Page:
3 Considerations to Drive Indirect Sales with Sales Analytics

by Samuel Kornstein

In today’s highly competitive network landscape, service providers must be able to make the most of the resources they invest in attracting new customer leads. Yet retention remains a substantial challenge.

Unfortunately, though marketing investment attracts qualified leads, these opportunities and initial good-fit customers are lost for avoidable and unnecessary reasons. These losses are often the result of poor customer experiences or ineffective needs identification – and create increased acquisition costs for the service provider.

Here, advanced sales analytics are essential to prevent avoidable sales losses by identifying, quantifying, and remediating avoidable concerns.

Service providers typically measure the performance of direct sales channels and can identify and resolve issues quickly. However, the visibility of issues in the indirect sales process is often worse.

Irrespective of channel, when a prospective customer enters the sales funnel, it is critical that the right actions are taken to close the sale and initiate a long-lasting customer relationship.

So what actions and considerations should service providers make to drive indirect sales and prevent avoidable losses with sales analytics? Here are 3 key considerations.

1. Use sales performance analytics to right-size and improve LTV

To retain customers long-term, prevent churn, and achieve greater customer lifetime value (LTV), it’s important to be able to right-size customers initially, and ensure they’re aligned with the right package for their requirement at the point of sale.

There are many reasons for cancellations that create customer loss. Some cancellation drivers, such as installation, equipment or credit issues, are not easily rectified or influenced in the sales process.

However, other issues are rooted in poor customer right-sizing at the point of sale so can be monitored and mitigated via sales analytics. These reasons for cancellation include high pricing, competitive offers, and buyer remorse.

Right-sizing effectiveness (to guard against those cancellation drivers) can be evaluated by tracking several performance metrics across the sales and customer lifecycle, such as:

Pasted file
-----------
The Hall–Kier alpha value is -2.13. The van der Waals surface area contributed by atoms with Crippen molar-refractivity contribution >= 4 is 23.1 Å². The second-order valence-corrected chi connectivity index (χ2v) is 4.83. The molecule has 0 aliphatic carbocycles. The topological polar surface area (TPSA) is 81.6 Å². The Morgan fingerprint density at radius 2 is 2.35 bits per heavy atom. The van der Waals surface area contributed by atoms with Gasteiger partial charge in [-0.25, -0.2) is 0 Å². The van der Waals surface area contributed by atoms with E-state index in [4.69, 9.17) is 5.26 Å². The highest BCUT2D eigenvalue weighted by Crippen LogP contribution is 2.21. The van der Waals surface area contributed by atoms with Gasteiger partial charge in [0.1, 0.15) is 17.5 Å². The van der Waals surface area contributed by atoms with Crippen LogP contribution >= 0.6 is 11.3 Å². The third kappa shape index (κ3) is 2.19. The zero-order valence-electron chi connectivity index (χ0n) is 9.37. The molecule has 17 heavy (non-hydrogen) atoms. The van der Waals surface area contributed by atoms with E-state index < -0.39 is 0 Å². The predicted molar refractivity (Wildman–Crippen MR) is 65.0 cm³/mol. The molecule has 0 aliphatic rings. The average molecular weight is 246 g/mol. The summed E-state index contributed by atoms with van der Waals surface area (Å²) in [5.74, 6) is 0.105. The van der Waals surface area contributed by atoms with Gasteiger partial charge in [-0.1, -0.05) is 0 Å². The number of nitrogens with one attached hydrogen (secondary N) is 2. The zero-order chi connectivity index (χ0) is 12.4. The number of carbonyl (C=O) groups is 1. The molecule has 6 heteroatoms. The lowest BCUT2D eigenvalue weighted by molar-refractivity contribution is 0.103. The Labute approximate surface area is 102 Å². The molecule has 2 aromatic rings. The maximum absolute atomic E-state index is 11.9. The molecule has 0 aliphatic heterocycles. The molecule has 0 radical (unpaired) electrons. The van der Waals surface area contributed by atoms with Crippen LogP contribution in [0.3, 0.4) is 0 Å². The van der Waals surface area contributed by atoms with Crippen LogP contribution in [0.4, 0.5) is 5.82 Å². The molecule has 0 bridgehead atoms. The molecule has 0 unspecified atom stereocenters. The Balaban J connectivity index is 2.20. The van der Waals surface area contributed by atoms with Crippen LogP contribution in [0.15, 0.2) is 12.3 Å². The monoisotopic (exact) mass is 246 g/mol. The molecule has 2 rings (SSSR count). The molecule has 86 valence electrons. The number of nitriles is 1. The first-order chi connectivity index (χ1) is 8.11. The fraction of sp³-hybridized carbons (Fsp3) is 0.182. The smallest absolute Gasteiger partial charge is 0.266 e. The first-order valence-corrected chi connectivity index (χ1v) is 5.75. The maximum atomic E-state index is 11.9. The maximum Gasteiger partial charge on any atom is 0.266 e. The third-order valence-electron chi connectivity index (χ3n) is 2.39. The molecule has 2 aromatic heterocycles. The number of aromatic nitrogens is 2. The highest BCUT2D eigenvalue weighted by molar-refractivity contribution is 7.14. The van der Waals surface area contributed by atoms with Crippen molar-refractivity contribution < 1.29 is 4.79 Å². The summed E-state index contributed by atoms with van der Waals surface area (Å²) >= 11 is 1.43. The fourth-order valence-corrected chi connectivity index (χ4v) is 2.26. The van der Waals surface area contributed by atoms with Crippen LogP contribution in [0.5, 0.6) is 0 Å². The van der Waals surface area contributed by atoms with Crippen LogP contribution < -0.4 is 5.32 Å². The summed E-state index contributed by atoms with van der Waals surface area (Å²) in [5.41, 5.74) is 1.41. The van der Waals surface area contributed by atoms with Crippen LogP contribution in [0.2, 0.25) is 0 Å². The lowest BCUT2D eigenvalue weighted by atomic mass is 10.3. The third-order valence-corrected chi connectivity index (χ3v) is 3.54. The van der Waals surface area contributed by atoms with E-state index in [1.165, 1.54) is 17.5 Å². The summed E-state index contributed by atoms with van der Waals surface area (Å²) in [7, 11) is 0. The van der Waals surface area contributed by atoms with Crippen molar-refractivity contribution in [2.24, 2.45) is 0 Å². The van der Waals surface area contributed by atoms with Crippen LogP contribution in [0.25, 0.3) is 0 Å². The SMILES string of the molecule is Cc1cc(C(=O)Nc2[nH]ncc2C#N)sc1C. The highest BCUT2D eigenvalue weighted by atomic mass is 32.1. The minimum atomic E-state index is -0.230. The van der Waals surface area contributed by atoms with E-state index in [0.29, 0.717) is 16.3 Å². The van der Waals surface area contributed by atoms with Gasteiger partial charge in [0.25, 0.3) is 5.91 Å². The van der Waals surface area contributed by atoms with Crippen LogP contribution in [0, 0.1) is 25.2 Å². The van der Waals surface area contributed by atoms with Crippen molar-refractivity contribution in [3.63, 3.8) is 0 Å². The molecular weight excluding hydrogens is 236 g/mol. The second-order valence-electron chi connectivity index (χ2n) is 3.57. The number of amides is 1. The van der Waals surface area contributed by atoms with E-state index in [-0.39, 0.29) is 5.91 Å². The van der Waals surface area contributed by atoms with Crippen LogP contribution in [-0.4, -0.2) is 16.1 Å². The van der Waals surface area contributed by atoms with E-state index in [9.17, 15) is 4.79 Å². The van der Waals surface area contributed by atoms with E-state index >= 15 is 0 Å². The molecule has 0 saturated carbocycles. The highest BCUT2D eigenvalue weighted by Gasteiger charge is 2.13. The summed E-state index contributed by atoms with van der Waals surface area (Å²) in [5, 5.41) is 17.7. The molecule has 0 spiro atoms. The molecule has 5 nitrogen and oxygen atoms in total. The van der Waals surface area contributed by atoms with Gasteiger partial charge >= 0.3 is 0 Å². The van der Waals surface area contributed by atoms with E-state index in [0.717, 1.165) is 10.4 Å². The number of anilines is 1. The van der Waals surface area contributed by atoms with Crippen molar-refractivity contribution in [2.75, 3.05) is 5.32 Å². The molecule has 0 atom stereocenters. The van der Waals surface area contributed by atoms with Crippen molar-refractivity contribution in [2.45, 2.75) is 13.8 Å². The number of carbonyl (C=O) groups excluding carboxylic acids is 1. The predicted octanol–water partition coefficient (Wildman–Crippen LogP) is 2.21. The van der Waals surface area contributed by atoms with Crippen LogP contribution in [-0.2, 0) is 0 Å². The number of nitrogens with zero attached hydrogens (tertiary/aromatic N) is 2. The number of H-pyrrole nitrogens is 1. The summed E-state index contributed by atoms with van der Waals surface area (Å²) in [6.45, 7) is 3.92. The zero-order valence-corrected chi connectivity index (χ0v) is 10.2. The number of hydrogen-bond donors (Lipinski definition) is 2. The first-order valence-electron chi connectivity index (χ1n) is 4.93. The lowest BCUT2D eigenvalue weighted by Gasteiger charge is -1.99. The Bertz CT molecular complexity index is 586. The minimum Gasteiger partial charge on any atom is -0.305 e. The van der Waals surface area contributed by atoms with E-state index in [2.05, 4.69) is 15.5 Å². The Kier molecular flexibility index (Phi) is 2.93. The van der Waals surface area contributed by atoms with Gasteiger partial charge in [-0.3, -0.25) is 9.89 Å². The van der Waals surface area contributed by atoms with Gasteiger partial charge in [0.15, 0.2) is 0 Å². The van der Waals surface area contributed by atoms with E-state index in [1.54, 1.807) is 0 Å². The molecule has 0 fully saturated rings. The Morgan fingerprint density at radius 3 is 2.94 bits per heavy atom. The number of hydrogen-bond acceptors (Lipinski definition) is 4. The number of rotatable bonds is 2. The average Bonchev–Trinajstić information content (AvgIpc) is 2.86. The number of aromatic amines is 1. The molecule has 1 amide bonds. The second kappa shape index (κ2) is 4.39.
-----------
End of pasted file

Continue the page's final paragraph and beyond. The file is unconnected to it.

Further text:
• Conversion rates: What share of leads convert to purchase?
  • Pre-activation cancel rates: What share of purchases activate?
  • Early-tenure churn rates: What share of activations turn into long-term relationships?

Using sales analytics to monitor these three metrics can provide valuable insight into indirect sales problems and poor right-sizing issues, such as over upselling or underselling, which result in customer misalignment on pricing.

Having the insight to make small improvements that incrementally raise conversion rates or reduce pre-activation cancel rates can have a substantial impact on overall sales volumes. Similarly, reducing early tenure churn through improved customer needs alignment can reduce short-lived customer relationships, increasing average customer lifetime value.

2. Leverage indirect sales analytics to develop ROI-positive programs

To truly drive sales improvement, it’s important to do more than just track sales metrics. Considered trends analysis is required to uncover the largest growth opportunities – which should then be implemented as channel programs. A robust analytics platform is important to achieve this, enabling service providers to:

  • Easily integrate a range of data sources from disparate sources across the organization;
  • Determine which factors drive different outcomes, and then identify the largest actionable opportunities based on service provider and sales partner data; and,